Ariel Wiring

You should spend a bit of time thinking about wiring looms on old bikes. They need to be properly designed to be functional, reliable & look the part, but above all they need to be safe. 

This page is dedicated to all matters relating to wiring harnesses for the SQ4 and the W/NG. in each case, when building the harness, we are going to start with the original wiring loom and attempt to follow it for appearance, routing and cable clips.

Ariel Square Four

For the SQ4, I will make an original looking wiring loom but we will make some sensible modifications as we go along. These might include:
  1. Indicators
  2. Fuses
  3. A modern control box
  4. Split charging circuit
  5. A brake light
  6. Front brake light switch
  7. Additional earths
Here is the original diagram, from Mr. Waller's book:

1953 Wiring Diagram

Now, I know it says 1953 and Amelia is a 1951 bike, but... There are some anomalies. Mr. Waller's book shows a diagram pertaining to be for 1949, 1951 and 1952 (but not 1950, which was the year of the tank mounted switch with fork mounted speedo):

What year is this for?
The problems I have with this diagram is that we know the ignition switch moved under the seat for 1951.

So this is what we will use to wire up:


I'll add some additional diagrams for the earth system and the indicators.

Fuse calculations:

Loads Power (W) Current (A)
Horn 80 13
Stop light 21 4
Ignition 15 3
Lights (total) 63 11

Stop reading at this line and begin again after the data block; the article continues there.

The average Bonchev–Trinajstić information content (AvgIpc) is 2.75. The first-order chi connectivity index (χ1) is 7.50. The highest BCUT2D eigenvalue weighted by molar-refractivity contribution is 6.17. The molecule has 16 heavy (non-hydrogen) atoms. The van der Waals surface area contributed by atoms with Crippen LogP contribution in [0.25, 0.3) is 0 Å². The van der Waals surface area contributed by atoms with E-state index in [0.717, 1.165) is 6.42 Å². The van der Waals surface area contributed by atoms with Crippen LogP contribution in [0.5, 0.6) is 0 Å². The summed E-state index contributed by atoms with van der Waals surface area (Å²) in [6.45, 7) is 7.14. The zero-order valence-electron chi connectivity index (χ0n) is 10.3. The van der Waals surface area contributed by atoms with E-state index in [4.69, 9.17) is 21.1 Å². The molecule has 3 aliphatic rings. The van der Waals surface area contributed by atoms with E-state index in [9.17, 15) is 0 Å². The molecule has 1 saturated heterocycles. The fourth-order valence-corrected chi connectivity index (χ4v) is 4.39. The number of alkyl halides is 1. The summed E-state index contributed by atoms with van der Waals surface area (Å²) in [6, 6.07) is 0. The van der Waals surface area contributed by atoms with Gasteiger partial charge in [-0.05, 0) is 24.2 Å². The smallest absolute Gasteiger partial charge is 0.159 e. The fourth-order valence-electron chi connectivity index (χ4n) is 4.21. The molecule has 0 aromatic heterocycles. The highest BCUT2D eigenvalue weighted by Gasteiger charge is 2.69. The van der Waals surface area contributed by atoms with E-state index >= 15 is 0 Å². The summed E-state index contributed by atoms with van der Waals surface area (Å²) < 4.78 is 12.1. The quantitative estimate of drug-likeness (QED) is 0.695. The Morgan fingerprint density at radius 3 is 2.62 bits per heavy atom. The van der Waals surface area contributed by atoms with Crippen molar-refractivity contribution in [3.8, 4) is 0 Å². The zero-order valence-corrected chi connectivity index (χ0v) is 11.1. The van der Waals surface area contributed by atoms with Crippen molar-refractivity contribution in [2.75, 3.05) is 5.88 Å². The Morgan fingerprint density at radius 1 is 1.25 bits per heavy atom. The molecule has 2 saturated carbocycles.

Indicators 42 7
Main Fuse 37

Ariel W/NG

This is the wiring diagram I will use for the W/NG. You will note that it is the civilian one from the same period; I don't ride in many convoys, I need a dip beam and my repro headlamp does not have the correct switch anyway:


I've made a cable list showing destinations, colours, lengths & ratings:


We'll buy some cotton braided cable from https://www.vintagecarparts.co.uk/. This is the wire we will use:


We start by removing the lighting switch/ammeter panel in the headlamp:


We'll need it out to get at the connections to the lighting switch, since we will use the most complex area as the starting point for the harness.


Start by laying in the wires that run the length of the bike - that is wires 1, 10 and 11, running from the lighting switch to the tail lamp and the area under the seat. At this point, you will want to add an earth wire to run from the headlamp to the common earth point under the seat.


You might consider using this plastic mesh to sheat the cables, which looks a little like the cloth braid that was used originally, and is very easy to modify. You can break wires out though the walls, or add cables along the length.


The W/NG used rubber sleeving over this main harness run. Today this is hard to find, but some pvc sheathing looks suitable. Try to shop around for sleeving that is slightly sticky and less shiny. When using PVC sheathing, put all the wires you need in at the same time, choose the sleeve size carefully and consider pulling the wire through with another wire - there is a lot of friction in the sleeving and you are unlikely to be able to add a cable later, by threading it through.

When you have the main trunk of the harness on the bike, roughly retain it with a couple of loose tie-wraps. You can then run wire #1 all the way to the tail lamp, and add an earth wire from the central frame earth point under the seat to the rear lamp.


You can terminate this earth cable, and the one to the headlamp in a large 1/4" ring terminal - you can use the same terminal for both wires, to save having too many rings on the earth screw. Its critical to crimp and solder the terminals correctly - use a 40W soldering iron and do not overheat the joint. Use a cored solder designed for electrical work - this is not the place for solder paste or Baker's fluid.


When complete, the under-seat earth terminal will have several cables attached - the additional headlamp/tail lamp earths, the original regulator earth and the original battery negative.